Connecticut coach Jim Calhoun has been around long enough to know that it's the time of year that matters, not the time of day. As unaccustomed as his team was to playing the very first game in a five-day tournament -- at noon, no less -- it didn't stop it from thinking about playing in the last one.
That's the way it goes in March. The Huskies' 97-71 win against depleted, last-place DePaul Tuesday will not go into a Big East Tournament time capsule. Pretty, it was not. Ninth-seeded Connecticut had the indignity of playing in the first round instead of getting one or two byes that the conference big guys get. Worse yet, Calhoun's team (22-9) spent the early afternoon failing to pull away from a team that went 1-17 in conference play and didn't have its best player, freshman center Cleveland Melvin, who was out with a sprained thumb.
None of that was important afterward. Take it from the coach who had just won his 299th Big East game. "You don't say 'how,' " Calhoun said. "You say, 'Are we playing tomorrow?' And yes, we are playing tomorrow."
Tomorrow becomes today quickly at the tournament and the Huskies will be up early again for another noon game against a much tougher opponent, Georgetown. But who knows? Connecticut has been on the other side of upsets so much that it believes anything can happen.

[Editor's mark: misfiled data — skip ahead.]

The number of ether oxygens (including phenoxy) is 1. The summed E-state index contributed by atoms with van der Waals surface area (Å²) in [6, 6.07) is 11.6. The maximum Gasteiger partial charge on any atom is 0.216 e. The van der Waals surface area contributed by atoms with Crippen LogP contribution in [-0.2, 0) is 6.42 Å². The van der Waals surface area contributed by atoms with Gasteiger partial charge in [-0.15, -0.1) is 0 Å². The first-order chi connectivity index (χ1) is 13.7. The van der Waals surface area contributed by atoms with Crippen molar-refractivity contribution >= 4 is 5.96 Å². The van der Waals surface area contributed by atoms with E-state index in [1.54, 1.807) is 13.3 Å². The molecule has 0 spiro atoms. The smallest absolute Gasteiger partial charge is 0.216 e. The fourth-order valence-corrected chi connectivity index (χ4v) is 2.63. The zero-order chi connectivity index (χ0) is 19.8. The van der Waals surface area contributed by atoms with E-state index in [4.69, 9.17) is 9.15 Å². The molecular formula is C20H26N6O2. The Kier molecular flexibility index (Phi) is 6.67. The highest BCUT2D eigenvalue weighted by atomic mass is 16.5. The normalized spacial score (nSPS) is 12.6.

"It's been a while since we had a win here . . . six overtimes, a Gerry McNamara shot or whatever," Calhoun said, referring to excruciating losses against Syracuse in 2009 and 2006, respectively. All told, Connecticut had not won a Big East Tournament game since 2005.
Jeremy Lamb was in junior high back then, which gave him a fresh perspective. The freshman scored 17 of his 19 points in the first half and was huge in a 15-0 run. Lamb made a jumper, assisted on a basket by Charles Okwandu that turned into a three-point play, then made his own three-point play.
Still, DePaul (7-24) clawed back within seven in the second half. Freshman Brandon Young finished with 20 points, forcing Connecticut to rely on its star, Kemba Walker, who had 19 of his 26 points after intermission, and big man Alex Oriakhi, who was kept out of the starting lineup to help him kick a slump. He wound up grabbing 19 rebounds.
"Definitely, I haven't been playing my best and I definitely wanted to make it up to my teammates," Oriakhi said. "And I went after the basketball."
And his team gets to come back, early, for at least one more day.